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Cairo (and WinFS) revisited

Interestingly enough Jon Udell, whom I mentioned in my post about Cairo/Longhorn the other day, was writing up a great article with similar ideas for InfoWorld, including his own take on Cairo, Longhorn, and what the web is and how MS can affect it:

[...] the Web is much more than the browser. It's an ecosystem whose social and information structures co-evolve. Innovation bubbles up from the grassroots; integration can happen spontaneously; relationships cross borders. Cairo Version 1 wasn't designed to nourish that ecosystem or to flourish in it. Let's hope Microsoft remembers the past and avoids being condemned to repeat it with Cairo Version 2.
Agreed 100%.

In an entry on his blog he points to my own post, and talks about the history of how he took it on himself to maintain Byte's archives, and some of the problems of maintaining "digital continuity." (I've been thinking about that too--more on soon).

Then, in comments, Ole pointed to X1 which does full text search on Windows PCs as a similar idea to WinFS, Longhorn's new filesystem et. al. I have tried X1 and found it interesting, but it freaked me out by showing up all the time and being surprisingly difficult to remove. So I stopped using it. Others might have a better experience though :)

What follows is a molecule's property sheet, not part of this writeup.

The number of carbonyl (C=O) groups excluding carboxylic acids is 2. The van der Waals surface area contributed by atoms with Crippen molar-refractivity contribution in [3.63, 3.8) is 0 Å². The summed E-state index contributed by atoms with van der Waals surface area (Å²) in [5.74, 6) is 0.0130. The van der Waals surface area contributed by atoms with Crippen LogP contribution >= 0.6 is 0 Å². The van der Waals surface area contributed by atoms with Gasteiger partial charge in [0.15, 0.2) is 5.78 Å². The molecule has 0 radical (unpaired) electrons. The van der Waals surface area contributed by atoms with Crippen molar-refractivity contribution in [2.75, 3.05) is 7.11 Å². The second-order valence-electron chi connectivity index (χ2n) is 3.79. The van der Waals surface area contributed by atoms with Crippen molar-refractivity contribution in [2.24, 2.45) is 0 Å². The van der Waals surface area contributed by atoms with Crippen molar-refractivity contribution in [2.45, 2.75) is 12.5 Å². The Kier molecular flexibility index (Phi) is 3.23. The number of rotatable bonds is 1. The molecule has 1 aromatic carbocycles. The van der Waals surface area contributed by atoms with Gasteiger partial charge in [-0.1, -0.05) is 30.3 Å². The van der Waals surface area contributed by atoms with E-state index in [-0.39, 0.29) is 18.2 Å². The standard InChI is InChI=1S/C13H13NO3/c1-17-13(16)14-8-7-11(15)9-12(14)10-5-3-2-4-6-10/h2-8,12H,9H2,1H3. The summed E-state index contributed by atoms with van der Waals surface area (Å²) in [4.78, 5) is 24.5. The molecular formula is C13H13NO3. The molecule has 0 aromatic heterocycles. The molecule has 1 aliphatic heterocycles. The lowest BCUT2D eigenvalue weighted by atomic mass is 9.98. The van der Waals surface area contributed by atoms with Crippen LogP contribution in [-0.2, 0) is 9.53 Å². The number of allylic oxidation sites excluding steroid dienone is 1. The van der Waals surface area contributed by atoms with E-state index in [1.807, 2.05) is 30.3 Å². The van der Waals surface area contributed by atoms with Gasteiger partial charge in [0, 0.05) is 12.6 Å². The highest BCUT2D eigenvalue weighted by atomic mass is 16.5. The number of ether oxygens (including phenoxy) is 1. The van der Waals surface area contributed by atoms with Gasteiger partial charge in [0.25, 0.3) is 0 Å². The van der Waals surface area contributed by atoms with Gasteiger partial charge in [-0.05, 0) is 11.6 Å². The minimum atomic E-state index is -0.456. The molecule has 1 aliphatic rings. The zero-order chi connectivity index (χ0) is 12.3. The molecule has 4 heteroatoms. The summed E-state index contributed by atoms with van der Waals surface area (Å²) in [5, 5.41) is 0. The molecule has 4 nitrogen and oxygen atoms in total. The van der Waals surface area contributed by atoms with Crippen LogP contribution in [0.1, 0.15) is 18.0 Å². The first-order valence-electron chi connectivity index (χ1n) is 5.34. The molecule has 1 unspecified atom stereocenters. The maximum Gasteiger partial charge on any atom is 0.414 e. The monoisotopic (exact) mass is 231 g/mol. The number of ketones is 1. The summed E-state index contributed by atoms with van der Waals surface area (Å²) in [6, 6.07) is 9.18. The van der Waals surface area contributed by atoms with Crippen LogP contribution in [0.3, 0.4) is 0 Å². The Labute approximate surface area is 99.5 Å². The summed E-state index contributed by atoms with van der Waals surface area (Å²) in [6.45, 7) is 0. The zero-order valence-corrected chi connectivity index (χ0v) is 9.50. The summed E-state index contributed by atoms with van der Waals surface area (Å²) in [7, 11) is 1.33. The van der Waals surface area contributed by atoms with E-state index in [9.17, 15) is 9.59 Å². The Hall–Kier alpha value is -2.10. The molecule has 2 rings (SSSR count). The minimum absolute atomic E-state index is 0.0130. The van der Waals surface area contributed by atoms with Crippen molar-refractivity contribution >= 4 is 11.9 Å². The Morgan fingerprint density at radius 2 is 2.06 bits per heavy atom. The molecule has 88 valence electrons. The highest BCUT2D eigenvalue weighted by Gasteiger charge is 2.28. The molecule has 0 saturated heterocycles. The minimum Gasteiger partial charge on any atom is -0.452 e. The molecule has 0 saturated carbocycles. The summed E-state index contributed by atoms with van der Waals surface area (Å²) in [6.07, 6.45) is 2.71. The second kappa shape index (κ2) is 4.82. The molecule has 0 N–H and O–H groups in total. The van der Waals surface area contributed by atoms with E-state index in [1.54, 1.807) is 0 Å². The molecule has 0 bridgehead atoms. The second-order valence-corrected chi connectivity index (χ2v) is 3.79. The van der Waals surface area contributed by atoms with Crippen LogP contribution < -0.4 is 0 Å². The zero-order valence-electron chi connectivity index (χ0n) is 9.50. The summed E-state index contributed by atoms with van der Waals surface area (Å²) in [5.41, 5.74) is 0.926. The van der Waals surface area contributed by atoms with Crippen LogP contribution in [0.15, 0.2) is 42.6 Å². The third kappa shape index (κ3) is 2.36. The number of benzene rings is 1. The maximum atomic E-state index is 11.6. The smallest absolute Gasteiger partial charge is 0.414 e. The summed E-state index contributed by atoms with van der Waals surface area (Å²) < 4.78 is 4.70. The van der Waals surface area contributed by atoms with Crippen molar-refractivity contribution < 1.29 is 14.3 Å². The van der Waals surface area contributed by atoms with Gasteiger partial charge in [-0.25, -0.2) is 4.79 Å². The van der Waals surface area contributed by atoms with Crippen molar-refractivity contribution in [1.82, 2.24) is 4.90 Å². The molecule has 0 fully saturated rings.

Finally, Robert replied to my post (mis-spelling my name once again--by now this has all the makings of an in-joke ;-)), saying that WinFS vanished because

I've heard that this is the fifth time that we've tried something like WinFS, but previous tries never got out of the lab. Why not?

Simple: customer testing. Whenever we come up with an idea, we have real customers go into a lab here and try out the product. If the performance, or the UI, or something else keeps it from being useful it doesn't get released.

Hm. This explanation is not complete. Suppose you show it to users. They hate it. What do you do then? Ditch it, or go back to the drawing board? Well, it depends (as I said on my post) on resources. With a company of MS's size and resources, the only thing that explains ditching WinFS is a change of priorities. Otherwise you keep at it until it works. (And, again, I refuse to entertain the notion that "it couldn't be done"--especially when others have done it!) I'll stick with this idea until I am convinced otherwise. :)

This still doesn't explain what happened to all that code either, or what, exactly, didn't work back then. Was it the speed? (Ole, btw, has been asking about that issue for a while now, and hasn't seen a good reply for it AFAIK). And that aside, the fifth time?? Really??? If that is true, it's a scary thought. The technology is definitely doable. I certainly can't believe (as I said) that Microsoft can't do it, so it sounds like there's a lot of resource-shifting going on. Weird.

Categories: technology
Posted by diego on November 23 2003 at 4:56 PM

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